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NAACP and League of Women Voters sue to block Missouri’s new law restricting voter registration

A large room is filled with tables holding cardboard voting booths. People sit at different ones while other people file into the room.
Carlos Moreno
KCUR 89.3
Voters at Midwest Genealogy Center in Independence cast their ballot early Tuesday morning, Aug. 2, 2022.

Monday's lawsuit focuses on provisions of election law that prohibit compensating people for voter registration activities and “soliciting” absentee ballot applications. The law is set to go into effect on Aug. 28.

The League of Women Voters of Missouri and Missouri NAACP filed a lawsuit Monday attempting to block a wide-ranging elections bill they argue violates the right to core political speech by curtailing voter engagement.

The lawsuit focuses on provisions of the law, which is set to go into effect on Aug. 28, that prohibit compensating people for voter registration activities and “soliciting” absentee ballot applications.

The law mandates that anyone who assists with more than 10 voter registration applications – which the groups say happens regularly at community engagement events – must both register with the state and be a registered voter or face criminal penalties.

“The law is so vague that simply offering reimbursement for parking or pizza to volunteers could put organizations at risk of violating the law,” according to a press release from the three groups providing legal representation in the case — Campaign Legal Center, American Civil Liberties Union of Missouri and the Missouri Voter Protection Coalition.

The law also prohibits “soliciting” a voter into obtaining an absentee ballot application. This provision could be used to criminalize a volunteer who tells a voter who will be out of town on Election Day that they can vote absentee, the groups claim.

“The statute does not define what it means to ‘solicit’ an application,” the groups say. “Failing to comply with these strict and confusing prohibitions could put innocent volunteers on the wrong side of the law.”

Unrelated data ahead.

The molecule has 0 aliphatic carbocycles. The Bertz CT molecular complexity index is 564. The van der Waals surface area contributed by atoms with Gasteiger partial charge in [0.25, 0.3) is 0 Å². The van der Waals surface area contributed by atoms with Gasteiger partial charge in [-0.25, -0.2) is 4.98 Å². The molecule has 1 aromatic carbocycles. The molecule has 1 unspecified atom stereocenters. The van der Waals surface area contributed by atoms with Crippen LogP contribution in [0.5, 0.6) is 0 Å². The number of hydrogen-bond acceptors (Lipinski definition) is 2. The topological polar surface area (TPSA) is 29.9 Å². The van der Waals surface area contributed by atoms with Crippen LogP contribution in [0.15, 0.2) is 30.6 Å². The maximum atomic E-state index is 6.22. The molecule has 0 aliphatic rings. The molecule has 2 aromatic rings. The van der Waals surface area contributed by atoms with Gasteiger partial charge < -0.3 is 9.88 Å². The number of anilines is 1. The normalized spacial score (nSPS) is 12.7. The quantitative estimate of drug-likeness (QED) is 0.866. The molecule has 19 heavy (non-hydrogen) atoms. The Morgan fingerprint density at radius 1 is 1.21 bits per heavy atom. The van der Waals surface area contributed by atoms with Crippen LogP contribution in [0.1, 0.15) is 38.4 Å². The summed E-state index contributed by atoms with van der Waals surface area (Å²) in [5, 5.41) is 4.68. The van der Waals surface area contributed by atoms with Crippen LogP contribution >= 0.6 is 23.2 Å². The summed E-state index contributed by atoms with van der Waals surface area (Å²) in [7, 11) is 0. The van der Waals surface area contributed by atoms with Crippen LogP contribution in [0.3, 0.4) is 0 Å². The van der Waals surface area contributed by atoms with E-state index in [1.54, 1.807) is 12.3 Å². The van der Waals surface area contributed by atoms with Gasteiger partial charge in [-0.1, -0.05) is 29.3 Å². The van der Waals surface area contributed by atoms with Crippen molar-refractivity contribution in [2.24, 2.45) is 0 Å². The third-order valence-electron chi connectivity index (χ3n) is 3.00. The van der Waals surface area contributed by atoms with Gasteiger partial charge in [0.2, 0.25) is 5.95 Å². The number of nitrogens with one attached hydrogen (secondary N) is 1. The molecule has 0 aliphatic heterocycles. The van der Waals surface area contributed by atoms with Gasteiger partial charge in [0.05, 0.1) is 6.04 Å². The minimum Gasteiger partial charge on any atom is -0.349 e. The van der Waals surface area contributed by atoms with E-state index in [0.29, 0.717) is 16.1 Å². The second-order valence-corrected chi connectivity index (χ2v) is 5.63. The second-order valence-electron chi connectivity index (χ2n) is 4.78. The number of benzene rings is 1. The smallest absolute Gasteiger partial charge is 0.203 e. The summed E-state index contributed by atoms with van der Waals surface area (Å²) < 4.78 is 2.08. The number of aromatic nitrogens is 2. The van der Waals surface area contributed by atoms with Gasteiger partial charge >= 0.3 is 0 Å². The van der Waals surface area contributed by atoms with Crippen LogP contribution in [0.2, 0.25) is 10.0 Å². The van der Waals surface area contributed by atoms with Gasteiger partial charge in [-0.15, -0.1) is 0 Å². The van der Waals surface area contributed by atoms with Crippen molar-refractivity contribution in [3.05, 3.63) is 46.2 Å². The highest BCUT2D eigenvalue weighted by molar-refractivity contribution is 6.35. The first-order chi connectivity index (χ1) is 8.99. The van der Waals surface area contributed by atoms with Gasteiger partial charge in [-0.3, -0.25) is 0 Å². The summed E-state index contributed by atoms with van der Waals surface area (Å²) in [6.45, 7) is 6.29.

The lawsuit was filed in the Cole County Circuit Court against the state of Missouri and Secretary of State Jay Ashcroft. Unless the court intervenes, the changes will be in effect for the Nov. 8 general election.

The League of Women Voters and the NAACP claim the law will stifle their efforts to register voters and educate them about the absentee voting process.

“This law criminalizes work we do regularly,” said Marilyn McLeod, president of the League of Women Voters of Missouri, “and, ultimately, harms Missouri voters who rely on the League’s work to ensure their voices are heard at the ballot box.”

Nimrod Chapel Jr. President of the Missouri Conference of the NAACP, said his organization has “led the fight for African American voting rights for generations.”

“Missouri lawmakers have stripped us of critical ways to engage our communities,” he said.

Another provision of the law that will go into effect next week is a requirement for voters to present government-issued photo identification to cast a ballot. While lawmakers have approved voter ID laws numerous times, and voters signed off on putting it in the state constitution in 2016, the proposal has never withstood a legal challenge.

Denise Lieberman, director and general counsel of the Missouri Voter Protection Coalition, said a claim challenging that portion of the law will be coming “very soon.”

The new restrictions limiting voter registration and absentee ballot assistance are the “most extreme” of this type of election legislation in the nation, Lieberman said.

“We don’t want them to be overlooked,” she said. “It’s far, far more than a voter ID bill. It not only discriminates against voters, but also criminalizes the civic engagement organizations that work to help those voters.”

This story was originally published on the Missouri Independent.

Rebecca Rivas covers civil rights, criminal justice and immigration for the Missouri Independent. She has been reporting in Missouri since 2001, most recently as senior reporter and video producer at the St. Louis American, the nation's leading African-American newspaper.
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